With its bulbous oval body, and the old farm tools, plumbing and bicycle parts jutting out from its iron exterior, it doesn’t take much to figure out what Tariq Al Salman’s metal sculpture represents.
And if the sculpture’s shape isn’t enough of a giveaway on its own, its green colour is.
"I was posting a step-by-step process of making and welding the coronavirus sculpture on Instagram," Al Salman tells The National. "People started guessing what it was when I started painting it green."
Before the coronavirus pandemic, the Ras Al Khaimah artist would spend most of his free time exploring the country’s natural landscapes.
"In the winters, I'd go hiking. In the summer, I'd go diving," Al Salman says. "And all around the year, I'd do marathons. So I'm pretty used to being outdoors."
When the pandemic struck, Al Salman – who has amassed more than 40 medals for various outdoor activities – found himself spending more time at home.
Instead of letting the fact frustrate him, the artist – who regularly photographed the country’s landscapes during his excursions – decided to learn a new skill.
“I had never welded anything before. The Covid-19 sculpture was my first attempt at it,” Al Salman – an electrical engineer who has worked for Etisalat for more than two decades – says, adding that he referred to online videos and guides to get a better sense of the craft of welding.
“I made it during Ramadan. I’d finish work and then would work on the sculpture before maghrib. It took about three weeks to finish the sculpture, mostly because it takes some time to wait for a welded part to dry before moving on to the next.”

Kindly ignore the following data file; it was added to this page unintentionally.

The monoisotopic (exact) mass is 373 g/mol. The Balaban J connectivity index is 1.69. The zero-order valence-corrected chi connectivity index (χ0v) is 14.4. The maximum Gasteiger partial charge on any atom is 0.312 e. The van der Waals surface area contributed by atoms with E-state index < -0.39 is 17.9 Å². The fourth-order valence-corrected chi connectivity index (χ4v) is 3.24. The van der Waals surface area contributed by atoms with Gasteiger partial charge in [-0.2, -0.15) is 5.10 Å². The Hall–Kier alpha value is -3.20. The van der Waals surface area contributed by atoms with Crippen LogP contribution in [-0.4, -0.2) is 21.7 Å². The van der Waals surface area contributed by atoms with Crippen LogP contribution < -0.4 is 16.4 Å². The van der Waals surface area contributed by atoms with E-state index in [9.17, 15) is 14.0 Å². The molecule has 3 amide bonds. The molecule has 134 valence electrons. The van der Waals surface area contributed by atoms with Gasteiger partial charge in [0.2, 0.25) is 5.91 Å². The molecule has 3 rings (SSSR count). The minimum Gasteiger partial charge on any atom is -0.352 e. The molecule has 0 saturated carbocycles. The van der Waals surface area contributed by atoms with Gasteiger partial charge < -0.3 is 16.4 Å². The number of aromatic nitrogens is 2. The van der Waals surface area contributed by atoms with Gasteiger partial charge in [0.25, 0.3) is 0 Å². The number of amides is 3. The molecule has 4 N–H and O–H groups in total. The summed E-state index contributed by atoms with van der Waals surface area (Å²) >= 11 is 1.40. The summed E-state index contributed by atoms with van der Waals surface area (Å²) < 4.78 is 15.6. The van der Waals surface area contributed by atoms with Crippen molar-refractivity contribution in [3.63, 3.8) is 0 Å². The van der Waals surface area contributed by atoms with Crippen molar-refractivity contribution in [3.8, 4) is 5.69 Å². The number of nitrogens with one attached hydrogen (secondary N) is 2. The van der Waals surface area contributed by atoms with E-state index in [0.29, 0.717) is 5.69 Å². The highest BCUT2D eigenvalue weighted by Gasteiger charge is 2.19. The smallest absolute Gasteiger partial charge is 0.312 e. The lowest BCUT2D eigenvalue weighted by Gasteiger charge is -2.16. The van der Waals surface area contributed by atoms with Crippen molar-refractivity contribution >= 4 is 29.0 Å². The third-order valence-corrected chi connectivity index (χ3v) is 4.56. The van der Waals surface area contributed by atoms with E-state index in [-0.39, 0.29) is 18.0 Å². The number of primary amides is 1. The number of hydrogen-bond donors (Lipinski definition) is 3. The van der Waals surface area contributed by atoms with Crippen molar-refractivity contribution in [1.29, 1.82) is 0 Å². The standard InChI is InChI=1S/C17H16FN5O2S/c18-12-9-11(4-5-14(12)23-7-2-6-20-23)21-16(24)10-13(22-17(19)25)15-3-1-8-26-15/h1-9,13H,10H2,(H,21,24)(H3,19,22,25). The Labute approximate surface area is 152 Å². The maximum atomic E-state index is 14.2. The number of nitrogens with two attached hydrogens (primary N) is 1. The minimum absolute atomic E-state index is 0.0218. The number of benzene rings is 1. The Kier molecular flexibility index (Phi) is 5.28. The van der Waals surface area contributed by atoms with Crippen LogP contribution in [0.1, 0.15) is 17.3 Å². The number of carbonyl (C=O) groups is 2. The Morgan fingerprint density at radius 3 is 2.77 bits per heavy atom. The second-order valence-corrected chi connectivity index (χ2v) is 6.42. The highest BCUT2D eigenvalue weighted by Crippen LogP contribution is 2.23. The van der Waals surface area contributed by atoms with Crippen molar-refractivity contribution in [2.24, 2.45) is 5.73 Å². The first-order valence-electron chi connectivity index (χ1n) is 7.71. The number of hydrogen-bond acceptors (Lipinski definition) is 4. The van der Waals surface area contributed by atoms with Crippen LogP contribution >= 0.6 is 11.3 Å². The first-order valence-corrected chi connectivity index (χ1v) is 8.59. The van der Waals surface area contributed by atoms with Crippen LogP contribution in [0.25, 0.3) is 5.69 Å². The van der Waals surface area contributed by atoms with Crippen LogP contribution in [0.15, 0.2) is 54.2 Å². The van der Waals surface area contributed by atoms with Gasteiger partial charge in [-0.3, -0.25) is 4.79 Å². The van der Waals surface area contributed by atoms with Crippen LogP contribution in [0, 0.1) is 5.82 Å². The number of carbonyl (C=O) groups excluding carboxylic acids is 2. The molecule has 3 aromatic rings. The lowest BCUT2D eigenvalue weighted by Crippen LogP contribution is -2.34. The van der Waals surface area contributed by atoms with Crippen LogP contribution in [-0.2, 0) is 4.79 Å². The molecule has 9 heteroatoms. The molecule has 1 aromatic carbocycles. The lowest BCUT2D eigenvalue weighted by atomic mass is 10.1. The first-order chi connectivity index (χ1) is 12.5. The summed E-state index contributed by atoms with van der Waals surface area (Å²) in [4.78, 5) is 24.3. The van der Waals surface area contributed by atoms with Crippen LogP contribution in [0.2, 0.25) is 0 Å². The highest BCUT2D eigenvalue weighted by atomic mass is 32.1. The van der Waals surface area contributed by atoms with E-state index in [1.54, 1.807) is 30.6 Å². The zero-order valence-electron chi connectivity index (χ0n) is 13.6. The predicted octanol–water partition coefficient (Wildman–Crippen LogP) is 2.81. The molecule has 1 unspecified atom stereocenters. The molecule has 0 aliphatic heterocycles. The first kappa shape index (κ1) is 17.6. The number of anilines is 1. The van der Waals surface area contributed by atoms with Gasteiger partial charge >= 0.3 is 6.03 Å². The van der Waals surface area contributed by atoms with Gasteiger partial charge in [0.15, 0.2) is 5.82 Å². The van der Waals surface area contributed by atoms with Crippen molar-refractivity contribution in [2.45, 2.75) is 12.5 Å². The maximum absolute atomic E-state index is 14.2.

For parts, Al Salman scoured his farm in Ras Al Khaimah to find scraps. Anything would do, from old plumbing material to bicycle parts and unused farm tools.
Al Salman says he knew from the start that he wanted to make the welded sculpture in the shape of the Covid-19 virus.
“I wanted to do something to represent the effects of the virus on life today. It has changed the way we live and has impacted us on an economic and social level.”
However, not everyone seemed to be enthusiastic about what the sculpture represented.
“My daughter asked me why I was working on something so grim. She said no one wanted to be reminded of the coronavirus and that I should make happier sculptures.
"Even online, though the majority of the reactions were positive, there were a few who questioned why I was working on a coronavirus sculpture. But the truth is, the virus has impacted so much and it is our reality today.”
The coronavirus artwork has given Al Salman inspiration to work on more metal sculptures. He has since made two more welded pieces, one of a peacock and another of a small dog.
“Much like any skill, practise makes perfect and I gradually got better at understanding which parts weld better and which would end up falling off," Al Salman says.
The coronavirus sculpture now stands in Al Salman’s farm, close to his private natural history museum, which exhibits everything from pieces of coral reef to stuffed gazelles, precious stones and skulls of rare animals.
"It is part of a project I had in mind from a long time ago; to have an educational farm, so people can come and see things that they only see on television," he told The National in 2018.
“Wherever I went I would look for nature and take photos of the interesting things I see,” he said. “So the things I found started to lure me; if I found a unique shell I would keep it, or if I went to a forest and I found a strange piece of wood I would pick it up, and gradually I started collecting from every place I went to."